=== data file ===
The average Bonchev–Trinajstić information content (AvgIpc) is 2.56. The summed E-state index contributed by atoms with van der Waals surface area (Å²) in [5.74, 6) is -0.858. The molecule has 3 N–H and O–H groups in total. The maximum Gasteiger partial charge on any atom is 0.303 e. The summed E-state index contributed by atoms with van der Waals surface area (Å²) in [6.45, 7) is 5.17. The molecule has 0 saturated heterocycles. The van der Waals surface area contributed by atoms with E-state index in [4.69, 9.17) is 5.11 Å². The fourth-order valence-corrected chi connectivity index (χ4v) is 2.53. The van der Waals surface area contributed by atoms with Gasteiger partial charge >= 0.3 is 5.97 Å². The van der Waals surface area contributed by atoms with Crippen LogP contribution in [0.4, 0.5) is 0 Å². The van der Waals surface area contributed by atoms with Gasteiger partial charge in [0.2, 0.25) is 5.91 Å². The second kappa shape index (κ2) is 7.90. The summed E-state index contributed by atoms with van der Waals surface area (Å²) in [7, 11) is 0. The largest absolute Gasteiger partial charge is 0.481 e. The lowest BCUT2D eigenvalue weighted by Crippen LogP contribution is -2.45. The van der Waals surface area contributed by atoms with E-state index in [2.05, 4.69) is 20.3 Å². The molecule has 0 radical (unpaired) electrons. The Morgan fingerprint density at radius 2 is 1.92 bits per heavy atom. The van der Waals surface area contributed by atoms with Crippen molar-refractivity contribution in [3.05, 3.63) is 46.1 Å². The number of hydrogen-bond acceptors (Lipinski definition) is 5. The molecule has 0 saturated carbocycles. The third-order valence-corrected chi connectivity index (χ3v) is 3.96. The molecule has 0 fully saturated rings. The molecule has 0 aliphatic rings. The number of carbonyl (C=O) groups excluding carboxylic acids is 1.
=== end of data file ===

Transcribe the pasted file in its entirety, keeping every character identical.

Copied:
The average Bonchev–Trinajstić information content (AvgIpc) is 2.56. The summed E-state index contributed by atoms with van der Waals surface area (Å²) in [5.74, 6) is -0.858. The molecule has 3 N–H and O–H groups in total. The maximum Gasteiger partial charge on any atom is 0.303 e. The summed E-state index contributed by atoms with van der Waals surface area (Å²) in [6.45, 7) is 5.17. The molecule has 0 saturated heterocycles. The van der Waals surface area contributed by atoms with E-state index in [4.69, 9.17) is 5.11 Å². The fourth-order valence-corrected chi connectivity index (χ4v) is 2.53. The van der Waals surface area contributed by atoms with Gasteiger partial charge >= 0.3 is 5.97 Å². The van der Waals surface area contributed by atoms with Crippen LogP contribution in [0.4, 0.5) is 0 Å². The van der Waals surface area contributed by atoms with Gasteiger partial charge in [0.2, 0.25) is 5.91 Å². The second kappa shape index (κ2) is 7.90. The summed E-state index contributed by atoms with van der Waals surface area (Å²) in [7, 11) is 0. The largest absolute Gasteiger partial charge is 0.481 e. The lowest BCUT2D eigenvalue weighted by Crippen LogP contribution is -2.45. The van der Waals surface area contributed by atoms with E-state index in [2.05, 4.69) is 20.3 Å². The molecule has 0 radical (unpaired) electrons. The Morgan fingerprint density at radius 2 is 1.92 bits per heavy atom. The van der Waals surface area contributed by atoms with Crippen molar-refractivity contribution in [3.05, 3.63) is 46.1 Å². The number of hydrogen-bond acceptors (Lipinski definition) is 5. The molecule has 0 saturated carbocycles. The third-order valence-corrected chi connectivity index (χ3v) is 3.96. The molecule has 0 fully saturated rings. The molecule has 0 aliphatic rings. The number of carbonyl (C=O) groups excluding carboxylic acids is 1.